Executives should learn like they’re running for president by Alexander Saint-Amand, CEO of GLG
September 16, 2015
By Alexander Saint-Amand, Chief Executive Officer of GLG
At the Republican presidential debate at the Reagan Library in California on Wednesday, the candidates will be tested on their knowledge of immigration reform, ISIS, healthcare policy, and countless other complex issues. To prepare for those questions – and to one day run the country – they have been gorging on as much information as possible so they can demonstrate their mastery of the critical issues facing the nation.
Cramming isn’t anything new, but here’s the twist: the candidates aren’t taking courses on foreign policy or reading books cover-to-cover. Instead, they’re talking directly to the smartest experts. Hillary Clinton has reportedly met with more than 200 economists, policy wonks, and academics to learn what she needs to know. Donald Trump, the Wall Street Journal just reported, says that in an “age of specialization, I am tapping phenomenal people in every field.”
Presidential candidates have made one-on-one learning their standard operating procedure. And the savviest business leaders are starting to do the same. In my experience in the field, I’ve seen Fortune 500 companies, major financial institutions, and leading consultancies depend on this type of learning to stay ahead of the curve.
As technology has helped make the best information increasingly available, it’s imperative that companies seize the opportunity to learn from the brightest.
Just like politicians in the middle of a grueling campaign, professionals don’t have the time to pursue traditional avenues of learning. They typically can’t put their days on hold to read a book or attend conferences and seminars. The pace of innovation today is too fast. When faced with critical business decisions, they need access to specific, relevant knowledge – and they need it now.
Take, for instance, an engineer rising through the ranks into management. Without a background in operations, she has to decide whether to open a plant in China or India. The decision requires a range of knowledge about manufacturing, geopolitics, trade policy, and local distribution channels. It would be difficult to gain the information she needs through one book, or even twenty.
For this engineer and for presidential candidates, one-on-one learning is the only way for them to learn exactly what they specifically need to know, in real-time, from sources they can trust. Here are three reasons why:
Specific challenges require tailored solutions.
Consider a soap company executive who needs to understand the pricing of shampoo in Mexico versus Canada. This executive couldn’t get those answers from a conference on consumer hair products or by reading about Mexico and Canada. There are a limited number of people who understand the shampoo market in Mexico, and there isn’t a great blog on the subject either. The soap executive needs to talk to experts on the ground, likely one-on-one.
Evolving situations require interactive environments.
Professionals, like presidential candidates, have to make decisions in constantly changing environments. They need to be able to take intellectual risks as they learn, asking new questions and exploring new perspectives as facts on the ground change. Take an incident like a major oil spill. A range of parties – environmental engineering firms, hotels, banks, seafood distributors, and even liquid detergent makers – need to know what’s going on but lack the relevant expertise internally. The world’s top professionals cannot afford to wait for books to be published on the topics they need to understand.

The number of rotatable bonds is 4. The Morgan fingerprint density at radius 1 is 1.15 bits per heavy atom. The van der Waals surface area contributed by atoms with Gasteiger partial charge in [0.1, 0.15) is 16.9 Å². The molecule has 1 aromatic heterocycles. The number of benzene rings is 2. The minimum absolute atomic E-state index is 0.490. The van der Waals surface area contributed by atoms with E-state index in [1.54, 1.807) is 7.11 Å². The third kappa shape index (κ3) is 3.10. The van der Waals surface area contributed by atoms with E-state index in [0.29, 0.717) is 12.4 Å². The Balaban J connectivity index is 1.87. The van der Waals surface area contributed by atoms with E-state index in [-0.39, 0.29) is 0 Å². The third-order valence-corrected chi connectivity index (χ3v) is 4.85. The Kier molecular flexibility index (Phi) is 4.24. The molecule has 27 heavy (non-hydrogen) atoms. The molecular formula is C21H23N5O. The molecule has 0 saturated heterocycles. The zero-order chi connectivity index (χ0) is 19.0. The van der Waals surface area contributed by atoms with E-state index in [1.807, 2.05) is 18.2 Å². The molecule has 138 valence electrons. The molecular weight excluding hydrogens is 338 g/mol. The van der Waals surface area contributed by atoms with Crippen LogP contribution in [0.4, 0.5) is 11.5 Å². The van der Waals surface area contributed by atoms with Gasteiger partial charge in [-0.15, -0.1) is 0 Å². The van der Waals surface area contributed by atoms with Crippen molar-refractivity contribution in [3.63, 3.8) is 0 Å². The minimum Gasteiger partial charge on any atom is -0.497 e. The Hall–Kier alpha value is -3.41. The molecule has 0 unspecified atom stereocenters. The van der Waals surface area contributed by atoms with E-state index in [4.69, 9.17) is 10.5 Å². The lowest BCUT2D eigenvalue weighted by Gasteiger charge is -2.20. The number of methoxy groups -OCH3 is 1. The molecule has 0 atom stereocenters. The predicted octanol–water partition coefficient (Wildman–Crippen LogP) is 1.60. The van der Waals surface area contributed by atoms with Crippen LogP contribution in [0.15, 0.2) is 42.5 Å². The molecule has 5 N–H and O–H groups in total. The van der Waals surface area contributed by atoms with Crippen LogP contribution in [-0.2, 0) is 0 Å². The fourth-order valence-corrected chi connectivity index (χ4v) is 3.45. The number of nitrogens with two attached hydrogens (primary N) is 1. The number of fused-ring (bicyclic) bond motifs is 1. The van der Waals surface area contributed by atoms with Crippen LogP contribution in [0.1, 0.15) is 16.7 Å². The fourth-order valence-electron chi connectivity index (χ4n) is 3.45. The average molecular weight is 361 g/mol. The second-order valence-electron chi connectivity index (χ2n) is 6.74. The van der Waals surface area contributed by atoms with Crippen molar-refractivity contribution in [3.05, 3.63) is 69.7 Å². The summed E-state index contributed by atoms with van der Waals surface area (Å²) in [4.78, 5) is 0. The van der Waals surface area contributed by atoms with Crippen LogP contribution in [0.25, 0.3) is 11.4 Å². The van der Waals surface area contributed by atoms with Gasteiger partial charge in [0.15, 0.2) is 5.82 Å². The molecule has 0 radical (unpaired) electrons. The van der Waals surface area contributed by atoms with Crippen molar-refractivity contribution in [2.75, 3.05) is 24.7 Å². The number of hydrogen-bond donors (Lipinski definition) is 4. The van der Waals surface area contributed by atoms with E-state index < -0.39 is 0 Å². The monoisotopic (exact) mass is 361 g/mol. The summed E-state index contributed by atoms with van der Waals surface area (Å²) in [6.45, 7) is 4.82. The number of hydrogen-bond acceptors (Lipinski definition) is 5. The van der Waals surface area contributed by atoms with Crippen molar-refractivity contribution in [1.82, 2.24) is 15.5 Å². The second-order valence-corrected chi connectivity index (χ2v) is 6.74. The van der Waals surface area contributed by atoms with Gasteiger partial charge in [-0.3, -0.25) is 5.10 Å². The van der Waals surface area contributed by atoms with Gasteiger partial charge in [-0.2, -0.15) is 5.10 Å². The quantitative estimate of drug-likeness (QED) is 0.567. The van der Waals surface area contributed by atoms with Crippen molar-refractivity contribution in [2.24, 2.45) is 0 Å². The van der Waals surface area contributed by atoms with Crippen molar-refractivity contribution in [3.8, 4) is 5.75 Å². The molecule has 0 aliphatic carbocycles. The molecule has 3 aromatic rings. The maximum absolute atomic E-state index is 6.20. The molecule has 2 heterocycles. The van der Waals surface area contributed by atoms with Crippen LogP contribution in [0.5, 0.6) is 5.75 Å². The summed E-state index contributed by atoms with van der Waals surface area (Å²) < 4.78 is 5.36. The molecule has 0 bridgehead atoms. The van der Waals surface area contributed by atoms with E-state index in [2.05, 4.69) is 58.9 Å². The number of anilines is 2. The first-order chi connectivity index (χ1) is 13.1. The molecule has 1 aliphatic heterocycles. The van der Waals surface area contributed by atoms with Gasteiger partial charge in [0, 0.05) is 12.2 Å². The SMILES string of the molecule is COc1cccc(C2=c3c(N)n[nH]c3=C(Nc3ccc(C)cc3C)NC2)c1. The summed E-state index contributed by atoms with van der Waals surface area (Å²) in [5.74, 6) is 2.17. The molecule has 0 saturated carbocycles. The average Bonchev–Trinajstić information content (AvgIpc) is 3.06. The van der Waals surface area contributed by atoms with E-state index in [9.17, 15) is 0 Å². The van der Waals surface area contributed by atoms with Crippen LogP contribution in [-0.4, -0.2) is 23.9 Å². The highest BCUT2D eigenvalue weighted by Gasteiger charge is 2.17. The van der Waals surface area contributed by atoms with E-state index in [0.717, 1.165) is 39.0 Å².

High stakes situations require trusted sources with credible information.
Professionals need to trust their learning colleagues, knowing that the information they’re getting is credible. Credibility is why online marketplaces for expertise have failed to gain traction and why Internet searches aren’t enough to satisfy top professionals’ learning needs.
Business leaders, like candidates, face increasingly specific, complex, and dynamic challenges. So they are radically rethinking the way they learn about these problems and their solutions. In a recent GLG survey, we found that 87% of senior executives want to consult with outside industry experts before making critical business decisions.
Innovators know that the best teachers have years of experience and expertise to share. For example, we learned from the recent Fortune cover story, “The Education of Airbnb’s Brian Chesky,” that Chesky talked to George Tenet, Warren Buffett, Bob Iger and Jony Ive for counsel on tackling specific challenges.
Business leaders who miss the opportunity to learn this way put themselves and their companies at risk, just like political candidates. For instance, during a recent interview Donald Trump awkwardly dodged questions about the leadership of terrorist organizations. Perhaps if he had spent more time learning from intelligence experts, he would have avoided the ensuing controversy (although it doesn’t seem to have hurt him in the polls.)
Presidential candidates get asked who their advisers are all the time. What they’re really being asked is “Who are you learning from?” But the takeaway for business leaders should be that when the stakes are highest, the politicians facing the toughest questions have figured out a better way to learn about their countless, complex challenges. More and more business leaders are starting to do the same.
Commentary by Alexander Saint-Amand, CEO of GLG (Gerson Lehrman Group), a platform for professional learning and expertise. Follow him on Twitter @asaintamand.
Originally published on CNBC.com.